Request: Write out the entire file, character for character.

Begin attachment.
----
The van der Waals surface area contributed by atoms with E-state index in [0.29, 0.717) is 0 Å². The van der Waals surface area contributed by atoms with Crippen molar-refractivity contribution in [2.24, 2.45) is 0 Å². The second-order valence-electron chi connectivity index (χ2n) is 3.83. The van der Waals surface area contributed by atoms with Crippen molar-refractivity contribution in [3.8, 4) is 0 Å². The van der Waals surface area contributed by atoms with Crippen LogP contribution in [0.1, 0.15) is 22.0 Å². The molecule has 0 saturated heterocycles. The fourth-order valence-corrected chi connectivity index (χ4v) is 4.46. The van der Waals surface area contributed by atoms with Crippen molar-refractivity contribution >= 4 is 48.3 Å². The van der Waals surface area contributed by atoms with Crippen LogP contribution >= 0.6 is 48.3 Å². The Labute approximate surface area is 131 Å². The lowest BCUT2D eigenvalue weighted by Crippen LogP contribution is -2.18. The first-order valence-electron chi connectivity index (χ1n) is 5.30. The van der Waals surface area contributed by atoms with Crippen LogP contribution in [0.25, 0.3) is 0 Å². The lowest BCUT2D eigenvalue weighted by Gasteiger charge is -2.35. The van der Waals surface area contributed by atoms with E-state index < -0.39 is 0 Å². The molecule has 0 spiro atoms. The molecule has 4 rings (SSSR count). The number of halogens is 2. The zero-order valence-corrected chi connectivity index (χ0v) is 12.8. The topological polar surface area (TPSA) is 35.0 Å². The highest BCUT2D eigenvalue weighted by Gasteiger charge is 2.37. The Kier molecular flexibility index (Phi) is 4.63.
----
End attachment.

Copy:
The van der Waals surface area contributed by atoms with E-state index in [0.29, 0.717) is 0 Å². The van der Waals surface area contributed by atoms with Crippen molar-refractivity contribution in [2.24, 2.45) is 0 Å². The second-order valence-electron chi connectivity index (χ2n) is 3.83. The van der Waals surface area contributed by atoms with Crippen molar-refractivity contribution in [3.8, 4) is 0 Å². The van der Waals surface area contributed by atoms with Crippen LogP contribution in [0.1, 0.15) is 22.0 Å². The molecule has 0 saturated heterocycles. The fourth-order valence-corrected chi connectivity index (χ4v) is 4.46. The van der Waals surface area contributed by atoms with Crippen molar-refractivity contribution >= 4 is 48.3 Å². The van der Waals surface area contributed by atoms with Crippen LogP contribution >= 0.6 is 48.3 Å². The Labute approximate surface area is 131 Å². The lowest BCUT2D eigenvalue weighted by Crippen LogP contribution is -2.18. The first-order valence-electron chi connectivity index (χ1n) is 5.30. The van der Waals surface area contributed by atoms with Crippen LogP contribution in [0.25, 0.3) is 0 Å². The lowest BCUT2D eigenvalue weighted by Gasteiger charge is -2.35. The van der Waals surface area contributed by atoms with E-state index < -0.39 is 0 Å². The molecule has 0 spiro atoms. The molecule has 4 rings (SSSR count). The number of halogens is 2. The zero-order valence-corrected chi connectivity index (χ0v) is 12.8. The topological polar surface area (TPSA) is 35.0 Å². The highest BCUT2D eigenvalue weighted by Gasteiger charge is 2.37. The Kier molecular flexibility index (Phi) is 4.63.